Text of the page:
June 6, 2014
Day One Draft Recap
If you’ve been hanging around Baseball Prospectus over the past few weeks, you’ve certainly noticed the heavy draft content that we’ve had, driven by our draft guru Nick Faleris. Just about all of that information has been from a real-life baseball perspective, so now that these players have teams (and contracts hopefully soon), we can finally start digging into them from a fantasy perspective. Next week, I’m going to be releasing a top 50 list of 2014 draftees from a dynasty league perspective, but for now, we’re going to do something a little more high-level and fun.
With the first round now in the books (and analyzed by Faleris), it’s time to take a fun look at the players who are most likely to make a fantasy impact in each of the ten standard categories. We’re obviously a long way from knowing what these players are going to be (especially the ones at the prep ranks), but based on what we know now, here’s a quick run through out where some of the standout categorical contributions could come from this very deep draft class:
Batting Average: Nick Gordon, SS, Twins (no. 5 overall pick)
The truth is that this was not a particularly strong draft at the top as far as bats were concerned. But even with that being the case, Gordon is a guy who can stick at shortstop with a chance to hit .300 at the major league level. Despite the last name, he’s not a burner and despite adding strength over the last 12 months, he’s not a slugger. At his peak, he has the potential to be a hitter who barrels up a ton of balls from the left-hand side and has enough strength to send many of them to the gaps and enough of them over the fence to please fantasy owners.
Risk Level: High.
Honorable Mention: Michael Chavis
Home Runs: Alex Jackson, OF, Mariners (no. 6 overall pick)
It was the story of the first round—players being drafted to play in stadiums that will hinder their skill sets. Of course, this is merely a fantasy concern, but even with Jackson likely destined for Safeco, he still has the potential for the biggest power display from the draft class. Jackson may not be a potential 40-homer bat in the mold of a Miguel Sano or Kris Bryant, but unless you really, really, really dream on Jacob Gatewood, that player doesn’t exist this year. He’ll never be a .300 hitter, but the hit tool projects to be strong enough to allow the in-game power to play at a plus level. And while the Mariners announcing him as a catcher does hurt him slightly from an eligibility standpoint, he’ll make up for it in additional playing time and shorter ETA.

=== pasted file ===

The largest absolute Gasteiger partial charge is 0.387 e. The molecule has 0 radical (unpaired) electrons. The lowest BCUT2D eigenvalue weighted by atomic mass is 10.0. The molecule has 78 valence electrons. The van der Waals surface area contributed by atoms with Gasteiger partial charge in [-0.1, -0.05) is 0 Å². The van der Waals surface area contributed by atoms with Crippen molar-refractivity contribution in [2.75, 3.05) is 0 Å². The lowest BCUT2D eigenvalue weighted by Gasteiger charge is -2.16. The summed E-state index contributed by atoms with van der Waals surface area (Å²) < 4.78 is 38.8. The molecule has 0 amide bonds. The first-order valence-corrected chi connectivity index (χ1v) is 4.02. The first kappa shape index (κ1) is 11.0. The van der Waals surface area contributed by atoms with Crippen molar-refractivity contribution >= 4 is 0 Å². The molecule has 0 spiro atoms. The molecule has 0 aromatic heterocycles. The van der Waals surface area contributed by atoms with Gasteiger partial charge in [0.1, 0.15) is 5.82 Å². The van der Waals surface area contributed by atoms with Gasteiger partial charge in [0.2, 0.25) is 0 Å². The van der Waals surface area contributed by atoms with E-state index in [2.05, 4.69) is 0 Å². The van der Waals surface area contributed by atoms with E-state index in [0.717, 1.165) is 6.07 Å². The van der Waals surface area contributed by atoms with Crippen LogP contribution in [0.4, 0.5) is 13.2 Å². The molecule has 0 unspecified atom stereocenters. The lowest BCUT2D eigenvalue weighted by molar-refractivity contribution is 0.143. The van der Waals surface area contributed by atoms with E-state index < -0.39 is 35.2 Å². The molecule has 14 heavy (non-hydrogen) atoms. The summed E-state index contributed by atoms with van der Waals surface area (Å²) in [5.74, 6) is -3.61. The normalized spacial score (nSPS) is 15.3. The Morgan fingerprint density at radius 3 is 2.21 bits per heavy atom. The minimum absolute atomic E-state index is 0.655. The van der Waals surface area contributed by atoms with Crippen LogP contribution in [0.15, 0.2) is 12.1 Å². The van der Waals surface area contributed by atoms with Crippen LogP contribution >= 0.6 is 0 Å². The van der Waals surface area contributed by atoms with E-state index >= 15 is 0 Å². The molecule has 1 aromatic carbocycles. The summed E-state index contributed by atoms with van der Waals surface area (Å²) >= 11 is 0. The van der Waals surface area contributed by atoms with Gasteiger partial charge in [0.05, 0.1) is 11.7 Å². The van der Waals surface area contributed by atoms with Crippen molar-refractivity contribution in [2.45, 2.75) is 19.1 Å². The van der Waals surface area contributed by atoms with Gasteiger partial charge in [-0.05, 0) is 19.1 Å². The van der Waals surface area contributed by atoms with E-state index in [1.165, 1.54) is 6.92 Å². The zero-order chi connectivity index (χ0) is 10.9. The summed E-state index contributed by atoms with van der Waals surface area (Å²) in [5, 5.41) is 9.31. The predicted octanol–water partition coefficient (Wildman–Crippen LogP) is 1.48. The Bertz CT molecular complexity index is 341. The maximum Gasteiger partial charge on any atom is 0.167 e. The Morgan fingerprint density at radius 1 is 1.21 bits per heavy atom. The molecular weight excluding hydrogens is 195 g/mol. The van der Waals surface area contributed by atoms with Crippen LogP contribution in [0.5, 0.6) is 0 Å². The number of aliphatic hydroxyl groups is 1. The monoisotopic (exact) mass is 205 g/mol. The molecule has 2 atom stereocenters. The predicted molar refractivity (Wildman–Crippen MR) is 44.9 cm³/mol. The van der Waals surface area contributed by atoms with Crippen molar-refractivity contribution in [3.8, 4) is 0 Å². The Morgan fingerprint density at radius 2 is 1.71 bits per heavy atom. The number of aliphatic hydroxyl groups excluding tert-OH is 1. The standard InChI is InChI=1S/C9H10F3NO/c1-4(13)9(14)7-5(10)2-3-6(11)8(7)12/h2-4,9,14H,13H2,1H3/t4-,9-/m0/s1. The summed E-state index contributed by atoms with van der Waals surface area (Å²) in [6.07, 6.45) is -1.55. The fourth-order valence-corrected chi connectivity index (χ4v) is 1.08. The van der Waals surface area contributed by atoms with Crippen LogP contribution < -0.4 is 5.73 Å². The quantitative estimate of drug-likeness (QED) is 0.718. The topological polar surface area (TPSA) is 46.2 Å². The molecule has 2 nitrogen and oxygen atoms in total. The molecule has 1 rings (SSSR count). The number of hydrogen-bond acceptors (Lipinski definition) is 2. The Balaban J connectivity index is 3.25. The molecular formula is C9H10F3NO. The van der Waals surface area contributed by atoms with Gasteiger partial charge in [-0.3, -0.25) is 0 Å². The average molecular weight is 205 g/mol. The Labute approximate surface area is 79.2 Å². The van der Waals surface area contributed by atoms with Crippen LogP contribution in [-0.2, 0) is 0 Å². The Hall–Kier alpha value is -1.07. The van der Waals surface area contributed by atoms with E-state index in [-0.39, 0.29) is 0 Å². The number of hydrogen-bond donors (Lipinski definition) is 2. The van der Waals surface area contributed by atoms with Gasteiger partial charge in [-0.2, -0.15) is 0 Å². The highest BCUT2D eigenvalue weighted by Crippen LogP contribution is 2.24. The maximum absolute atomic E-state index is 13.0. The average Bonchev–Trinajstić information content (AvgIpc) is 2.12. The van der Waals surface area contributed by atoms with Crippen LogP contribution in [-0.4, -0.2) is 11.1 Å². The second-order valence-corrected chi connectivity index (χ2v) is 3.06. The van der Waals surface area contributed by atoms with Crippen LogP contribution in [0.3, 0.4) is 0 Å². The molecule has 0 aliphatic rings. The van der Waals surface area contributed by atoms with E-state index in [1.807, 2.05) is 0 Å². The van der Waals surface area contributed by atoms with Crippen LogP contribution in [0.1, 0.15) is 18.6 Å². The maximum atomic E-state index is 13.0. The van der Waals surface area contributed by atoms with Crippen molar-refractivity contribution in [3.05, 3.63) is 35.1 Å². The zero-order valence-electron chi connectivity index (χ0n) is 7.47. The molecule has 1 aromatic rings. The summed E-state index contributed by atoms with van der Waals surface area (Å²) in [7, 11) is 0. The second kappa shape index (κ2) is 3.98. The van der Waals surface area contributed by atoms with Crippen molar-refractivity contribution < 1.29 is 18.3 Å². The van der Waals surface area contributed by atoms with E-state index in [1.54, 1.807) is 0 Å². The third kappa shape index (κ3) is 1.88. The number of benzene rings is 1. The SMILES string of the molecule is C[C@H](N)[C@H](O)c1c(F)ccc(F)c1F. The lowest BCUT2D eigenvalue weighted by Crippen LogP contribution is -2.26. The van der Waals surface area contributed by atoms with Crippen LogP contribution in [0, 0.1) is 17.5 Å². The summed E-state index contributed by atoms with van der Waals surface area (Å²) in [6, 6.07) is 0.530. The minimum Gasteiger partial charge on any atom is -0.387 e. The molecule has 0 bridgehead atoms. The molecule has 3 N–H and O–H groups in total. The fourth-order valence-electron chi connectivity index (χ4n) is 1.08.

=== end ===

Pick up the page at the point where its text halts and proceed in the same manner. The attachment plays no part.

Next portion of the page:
Risk Level: High.
Honorable Mention: Jacob Gatewood
RBI: Kyle Schwarber, C/1B, Cubs (no. 4 overall pick)
While it may have been a surprise to see Schwarber get picked this early on Thursday night, it’s not because he lacks offensive potential. The power is great, and it’s a good part of what makes Schwarber attractive from a scouting perspective, but the hit tool will not only buoy his fantasy value, but it will allow even more of the power to play out. As a relatively fast mover, it’s not difficult to imagine him hitting behind some of the more well known names in the Cubs system and racking up counting stats like crazy. The potential is there for him to be a .280 hitter with 30 homers at peak, and even at first base, that’s a high-end fantasy performer.
Risk Level: Low.
Honorable Mention: Casey Gillaspie
Stolen Bases: Trea Turner, SS, Padres (no. 13 overall pick)
It’s been a few years since there was a first round without a player who graded out with elite speed. However, that doesn’t mean that Turner can’t impact fantasy teams with his legs. The surrounding skills are a question mark, as he may not be a good enough hitter to profile as a top-of-the-lineup option and he’s unlikely to have enough power to be a potential power/speed guy. However, what Turner does have is the potential to steal 40 bases in the right organization—and even with nothing else attached to it, that’s a valuable proposition at a middle infield spot.
Risk Level: Moderate.
Honorable Mention: Marcus Wilson